In (very) short, starchart is a software that produce maps of the stars.
For a more in depth explanation, let's quote Startchart's manual by Craig Counterman:
There is a sky. There are things in the sky. This program draws maps of things
in the sky.
The things in the sky include stars, planets, nebulae, clusters of stars, and galaxies. For thousands of years, people have grouped the stars in the sky into patterns, and constellations. More recently, the sky has been divided into areas based on these constellations. For hundreds of years, astronomers have used a latitude-longitude grid for defining the locations of celestial objects. The longitude is usually referred to as right ascension or RA, the latitude is the declination or DEC. Through the year, the sun follows a path in the sky, called the Ecliptic, which is the plane of the earth's orbit. Other planets in the solar system are roughly in this plane.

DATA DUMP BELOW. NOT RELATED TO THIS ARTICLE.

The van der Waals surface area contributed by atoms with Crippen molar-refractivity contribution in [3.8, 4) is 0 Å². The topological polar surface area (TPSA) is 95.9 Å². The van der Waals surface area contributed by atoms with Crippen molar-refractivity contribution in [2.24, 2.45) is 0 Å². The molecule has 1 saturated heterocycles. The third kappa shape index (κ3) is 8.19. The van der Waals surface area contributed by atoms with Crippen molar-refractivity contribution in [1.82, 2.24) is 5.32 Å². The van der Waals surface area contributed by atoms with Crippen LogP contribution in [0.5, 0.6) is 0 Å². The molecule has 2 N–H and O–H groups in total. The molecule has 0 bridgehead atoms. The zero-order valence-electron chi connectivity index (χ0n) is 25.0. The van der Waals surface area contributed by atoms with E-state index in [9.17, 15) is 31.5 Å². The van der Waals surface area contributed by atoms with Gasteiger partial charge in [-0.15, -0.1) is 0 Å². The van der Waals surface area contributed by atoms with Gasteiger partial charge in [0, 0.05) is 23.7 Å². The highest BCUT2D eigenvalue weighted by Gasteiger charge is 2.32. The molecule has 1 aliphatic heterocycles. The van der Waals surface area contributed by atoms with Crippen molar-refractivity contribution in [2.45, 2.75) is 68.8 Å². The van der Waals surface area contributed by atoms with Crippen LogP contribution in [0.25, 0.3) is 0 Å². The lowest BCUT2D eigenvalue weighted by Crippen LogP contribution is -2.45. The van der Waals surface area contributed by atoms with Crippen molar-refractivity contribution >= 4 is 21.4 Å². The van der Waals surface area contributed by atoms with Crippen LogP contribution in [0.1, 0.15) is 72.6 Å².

This program displays all these elements on various display and printer devices.
The locations of stars, nebulae, clusters, and galaxies have been tabulated for hundreds of years. This program uses computerized forms of such databases.
Starchart is intended to produce useful displays on any available device,
and to produce best results on high quality graphics printers, especially those
using PostScript. Output may be captured in files to be edited for especially
customized maps. Comments are included in the output whenever possible to
facilitate this editing. Given a good object-oriented editor, professional quality
maps may be easily produced.
The program has a set of core routines for user interface and data input, while a set of specialized driver routines is provided for each output device.